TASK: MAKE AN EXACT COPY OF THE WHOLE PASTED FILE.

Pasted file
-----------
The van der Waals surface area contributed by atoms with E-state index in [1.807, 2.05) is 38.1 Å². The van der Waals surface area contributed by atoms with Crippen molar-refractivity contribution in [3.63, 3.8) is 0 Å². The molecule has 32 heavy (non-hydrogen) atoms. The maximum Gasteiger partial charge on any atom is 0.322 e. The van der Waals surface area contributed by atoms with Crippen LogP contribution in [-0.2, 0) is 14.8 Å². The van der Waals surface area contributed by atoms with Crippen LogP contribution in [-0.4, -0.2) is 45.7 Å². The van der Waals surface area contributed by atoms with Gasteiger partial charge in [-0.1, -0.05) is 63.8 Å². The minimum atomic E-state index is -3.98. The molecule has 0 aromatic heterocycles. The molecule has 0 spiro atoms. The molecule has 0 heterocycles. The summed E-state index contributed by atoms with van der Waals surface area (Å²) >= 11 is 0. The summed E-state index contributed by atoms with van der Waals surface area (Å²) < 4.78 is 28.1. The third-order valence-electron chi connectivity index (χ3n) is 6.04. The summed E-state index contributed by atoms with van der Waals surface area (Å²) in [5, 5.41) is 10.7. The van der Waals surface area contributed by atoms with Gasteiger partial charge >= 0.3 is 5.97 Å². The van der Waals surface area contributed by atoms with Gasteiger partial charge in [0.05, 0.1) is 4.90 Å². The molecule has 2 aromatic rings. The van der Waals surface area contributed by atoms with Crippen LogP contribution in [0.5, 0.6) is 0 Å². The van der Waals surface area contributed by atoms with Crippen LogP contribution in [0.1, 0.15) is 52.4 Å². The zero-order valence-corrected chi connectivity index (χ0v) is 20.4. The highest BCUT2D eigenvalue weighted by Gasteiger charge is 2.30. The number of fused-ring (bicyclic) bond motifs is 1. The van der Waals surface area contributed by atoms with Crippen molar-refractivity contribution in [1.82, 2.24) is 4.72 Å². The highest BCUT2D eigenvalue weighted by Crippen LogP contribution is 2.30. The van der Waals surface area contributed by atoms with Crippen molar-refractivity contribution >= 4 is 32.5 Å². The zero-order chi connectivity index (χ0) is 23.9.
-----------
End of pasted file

The van der Waals surface area contributed by atoms with E-state index in [1.807, 2.05) is 38.1 Å². The van der Waals surface area contributed by atoms with Crippen molar-refractivity contribution in [3.63, 3.8) is 0 Å². The molecule has 32 heavy (non-hydrogen) atoms. The maximum Gasteiger partial charge on any atom is 0.322 e. The van der Waals surface area contributed by atoms with Crippen LogP contribution in [-0.2, 0) is 14.8 Å². The van der Waals surface area contributed by atoms with Crippen LogP contribution in [-0.4, -0.2) is 45.7 Å². The van der Waals surface area contributed by atoms with Gasteiger partial charge in [-0.1, -0.05) is 63.8 Å². The minimum atomic E-state index is -3.98. The molecule has 0 aromatic heterocycles. The molecule has 0 spiro atoms. The molecule has 0 heterocycles. The summed E-state index contributed by atoms with van der Waals surface area (Å²) >= 11 is 0. The summed E-state index contributed by atoms with van der Waals surface area (Å²) < 4.78 is 28.1. The third-order valence-electron chi connectivity index (χ3n) is 6.04. The summed E-state index contributed by atoms with van der Waals surface area (Å²) in [5, 5.41) is 10.7. The van der Waals surface area contributed by atoms with Gasteiger partial charge >= 0.3 is 5.97 Å². The van der Waals surface area contributed by atoms with Gasteiger partial charge in [0.05, 0.1) is 4.90 Å². The molecule has 2 aromatic rings. The van der Waals surface area contributed by atoms with Crippen LogP contribution in [0.5, 0.6) is 0 Å². The van der Waals surface area contributed by atoms with Crippen LogP contribution in [0.1, 0.15) is 52.4 Å². The zero-order valence-corrected chi connectivity index (χ0v) is 20.4. The highest BCUT2D eigenvalue weighted by Gasteiger charge is 2.30. The number of fused-ring (bicyclic) bond motifs is 1. The van der Waals surface area contributed by atoms with Crippen molar-refractivity contribution in [1.82, 2.24) is 4.72 Å². The highest BCUT2D eigenvalue weighted by Crippen LogP contribution is 2.30. The van der Waals surface area contributed by atoms with Crippen molar-refractivity contribution >= 4 is 32.5 Å². The zero-order chi connectivity index (χ0) is 23.9.